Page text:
Cymbalaria muralis: Ivy-leaved toadflax, ivywort, Kenilworth ivy, coliseum ivy, Oxford ivy, mother of thousands, mother of millions, thousand flower, pennywort, wandering sailor, Aaron’s beard, pedlar’s basket, rabbits, ruine-de-Rome (French), zimbelkraut (German), muurleeuwenbek (Dutch).
“Cymbalaria ….. runneth and spreadeth on the ground and clymeth and hangeth on walls even as Ivie or Chickweed doth, the branches are verie small, round and smooth, limmer and pliant.”
John Goodyer, 17th Century Botanist.
I’ve been up north this weekend, sampling the delights of Beverley in the East Riding of Yorkshire. What a fine town Beverley is, blessed with a long and fascinating history, handsome architecture, friendly people and ample good shops. I booked my train ticket months ago, before detailed arrangements had been made, and so I find myself killing time in a coffee shop before my train departs for Hull, and thence to London’s King’s Cross. My suitcase weighs a tonne as a consequence of having purchased a dozen plant books in various charity and second-hand shops, hence I can’t move very far or very fast.
Approaching Beverley station by way of Friar’s Lane I passed a brick wall festooned with one of my favourite wild flowers, the ivy-leaved toadflax (Cymbalaria muralis). This diminutive plant grows in my walls at home, forming a delicate veil of foliage embroidered with tiny lilac flowers from April until October. During mild winters flowering may be continuous, with each bloom resembling a Lilliputian snapdragon. The effect is magical, as if the plant rightly belonged to a miniature world where fairies employed it to hide their tiny front doors from prying eyes.
It is thought that ivy-leaved toadflax arrived in England as a stowaway in a consignment of marble sculptures being transported from Italy to Oxford, perhaps explaining the alternative common names ‘coliseum ivy’, ‘Oxford ivy’ and ‘Oxford weed’. Another story has it that seedlings snuck out of the Chelsea Physic Garden at some point in the 17th Century. Either way, this Southern Europe invader found British weather to its liking and quickly colonised the walls of stately homes and cottage gardens, paying no heed to social barriers.
Despite the plant’s most common name – and it has been anointed with more than a few – the foliage of ivy-leaved toadflax is more maple-like than ivy-shaped to my mind. Meanwhile the Latin name Cymbalaria alludes to the leaves resembling cymbals. Again, quite a stretch of the imagination needed to make that link. What’s for sure is that each apple-green leaf has five rounded lobes, a waxy texture and a fine edge of burgundy-red. The sprawling stems, which can grow to a length of three feet, are also reddish in colour. They possess a special quality which allows the plant to spread and regenerate rapidly. Initially flowering stems are positively phototropic, meaning they move towards the light, but once successfully pollinated they become negatively phototropic. The stems change tack and seek darkness, in doing so pushing fresh seed into a new nook or cranny where it is more likely to gain a foot-hold. It’s a clever piece of plant engineering. As a result it’s not uncommon to find walls completely shrouded in ivy-leaved toadflax. In the garden this is not a problem as any unwanted foliage can quickly be torn away. I let it do its own thing until it becomes too shaggy and then I remove the excess and let it start again.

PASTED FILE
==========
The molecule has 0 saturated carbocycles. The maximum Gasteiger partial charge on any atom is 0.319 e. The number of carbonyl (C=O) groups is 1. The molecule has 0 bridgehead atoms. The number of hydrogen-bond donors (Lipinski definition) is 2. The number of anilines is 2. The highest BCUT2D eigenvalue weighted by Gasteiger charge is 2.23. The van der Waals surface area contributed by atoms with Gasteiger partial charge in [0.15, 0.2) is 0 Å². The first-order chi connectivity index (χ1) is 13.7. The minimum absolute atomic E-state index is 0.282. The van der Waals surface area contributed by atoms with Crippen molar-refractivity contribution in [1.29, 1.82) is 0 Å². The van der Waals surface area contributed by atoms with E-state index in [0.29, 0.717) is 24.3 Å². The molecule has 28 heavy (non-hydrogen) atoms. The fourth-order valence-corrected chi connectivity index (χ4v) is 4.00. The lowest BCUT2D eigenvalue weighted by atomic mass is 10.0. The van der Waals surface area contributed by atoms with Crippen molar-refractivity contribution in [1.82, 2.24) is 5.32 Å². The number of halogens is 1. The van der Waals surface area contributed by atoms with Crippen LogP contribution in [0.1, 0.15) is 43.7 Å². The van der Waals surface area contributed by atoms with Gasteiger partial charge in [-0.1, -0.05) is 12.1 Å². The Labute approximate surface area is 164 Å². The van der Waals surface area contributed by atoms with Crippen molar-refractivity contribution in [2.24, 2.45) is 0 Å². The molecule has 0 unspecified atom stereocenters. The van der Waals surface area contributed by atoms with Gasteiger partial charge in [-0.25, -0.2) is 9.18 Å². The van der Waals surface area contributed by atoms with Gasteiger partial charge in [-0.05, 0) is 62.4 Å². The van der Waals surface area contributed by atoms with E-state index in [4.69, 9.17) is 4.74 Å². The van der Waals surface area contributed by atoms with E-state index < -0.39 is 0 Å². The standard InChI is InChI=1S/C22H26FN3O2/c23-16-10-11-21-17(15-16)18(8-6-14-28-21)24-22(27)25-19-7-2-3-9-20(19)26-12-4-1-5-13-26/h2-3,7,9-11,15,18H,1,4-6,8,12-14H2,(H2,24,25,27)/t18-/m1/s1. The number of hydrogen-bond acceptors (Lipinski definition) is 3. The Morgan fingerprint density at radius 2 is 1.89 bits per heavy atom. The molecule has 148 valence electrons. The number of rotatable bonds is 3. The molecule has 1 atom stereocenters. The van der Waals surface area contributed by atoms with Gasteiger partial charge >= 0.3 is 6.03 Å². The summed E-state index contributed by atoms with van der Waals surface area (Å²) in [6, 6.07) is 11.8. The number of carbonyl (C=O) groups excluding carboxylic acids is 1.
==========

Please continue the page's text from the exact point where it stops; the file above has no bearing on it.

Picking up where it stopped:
Each flower is a tiny marvel. Three pronounced lobes are proudly presented beneath a lemon-yellow cleft: in bright sunlight this part may fade to white. Above the cleft two further lobes stick up like a rabbit’s ears, each one finely streaked with purple. A small spur at the back of the flower is a much deeper violet. The flowers are pollinated by bees, some of which nest in walls, so from that point of view it is a useful food source and valuable addition to any wildlife-friendly garden. Less helpfully the dense stems form an invisibility cloak for snails. If you look beneath them you will often find tens of the blighters poised and ready to create havoc after dark.
Ivy-leaved toadflax is not a British native but has been so widely naturalised in the UK for so long as to be an honorary member of our limited flora. If you have walls, ivy-leaved toadflax will generally find you in time, but, should you need an introduction, seeds can be purchased from Chiltern Seeds and other reputable sources. Plant in sun and ivy-leaved toadflax will remain reasonably compact and floriferous; plant in the shade and it will venture further. After that it will continue to arrange itself artfully year after year, rewarding you with a cheery curtain of minuscule flowers from spring until autumn. TFG.